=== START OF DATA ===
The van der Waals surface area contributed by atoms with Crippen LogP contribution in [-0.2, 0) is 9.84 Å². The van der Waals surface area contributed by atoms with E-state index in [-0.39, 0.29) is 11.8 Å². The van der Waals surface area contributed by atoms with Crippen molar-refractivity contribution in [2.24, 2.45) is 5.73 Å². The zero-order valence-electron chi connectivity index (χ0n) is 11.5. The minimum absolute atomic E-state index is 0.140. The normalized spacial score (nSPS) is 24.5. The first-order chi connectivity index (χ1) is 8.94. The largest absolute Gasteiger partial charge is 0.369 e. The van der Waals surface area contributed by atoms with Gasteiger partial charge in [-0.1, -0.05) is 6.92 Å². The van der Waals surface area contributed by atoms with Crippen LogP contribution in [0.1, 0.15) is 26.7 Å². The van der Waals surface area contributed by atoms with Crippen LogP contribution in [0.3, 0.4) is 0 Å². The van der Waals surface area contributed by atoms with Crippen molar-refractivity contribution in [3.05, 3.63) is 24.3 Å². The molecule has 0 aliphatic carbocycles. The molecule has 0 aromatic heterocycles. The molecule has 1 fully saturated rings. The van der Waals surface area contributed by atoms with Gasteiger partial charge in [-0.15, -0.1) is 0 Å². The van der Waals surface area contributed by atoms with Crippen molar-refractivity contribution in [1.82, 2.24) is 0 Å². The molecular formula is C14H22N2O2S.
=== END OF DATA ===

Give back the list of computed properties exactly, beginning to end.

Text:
The van der Waals surface area contributed by atoms with Crippen LogP contribution in [-0.2, 0) is 9.84 Å². The van der Waals surface area contributed by atoms with E-state index in [-0.39, 0.29) is 11.8 Å². The van der Waals surface area contributed by atoms with Crippen molar-refractivity contribution in [2.24, 2.45) is 5.73 Å². The zero-order valence-electron chi connectivity index (χ0n) is 11.5. The minimum absolute atomic E-state index is 0.140. The normalized spacial score (nSPS) is 24.5. The first-order chi connectivity index (χ1) is 8.94. The largest absolute Gasteiger partial charge is 0.369 e. The van der Waals surface area contributed by atoms with Gasteiger partial charge in [-0.1, -0.05) is 6.92 Å². The van der Waals surface area contributed by atoms with Crippen LogP contribution in [0.1, 0.15) is 26.7 Å². The van der Waals surface area contributed by atoms with Crippen LogP contribution in [0.3, 0.4) is 0 Å². The van der Waals surface area contributed by atoms with Crippen molar-refractivity contribution in [3.05, 3.63) is 24.3 Å². The molecule has 0 aliphatic carbocycles. The molecule has 0 aromatic heterocycles. The molecule has 1 fully saturated rings. The van der Waals surface area contributed by atoms with Gasteiger partial charge in [-0.15, -0.1) is 0 Å². The van der Waals surface area contributed by atoms with Crippen molar-refractivity contribution in [1.82, 2.24) is 0 Å². The molecular formula is C14H22N2O2S.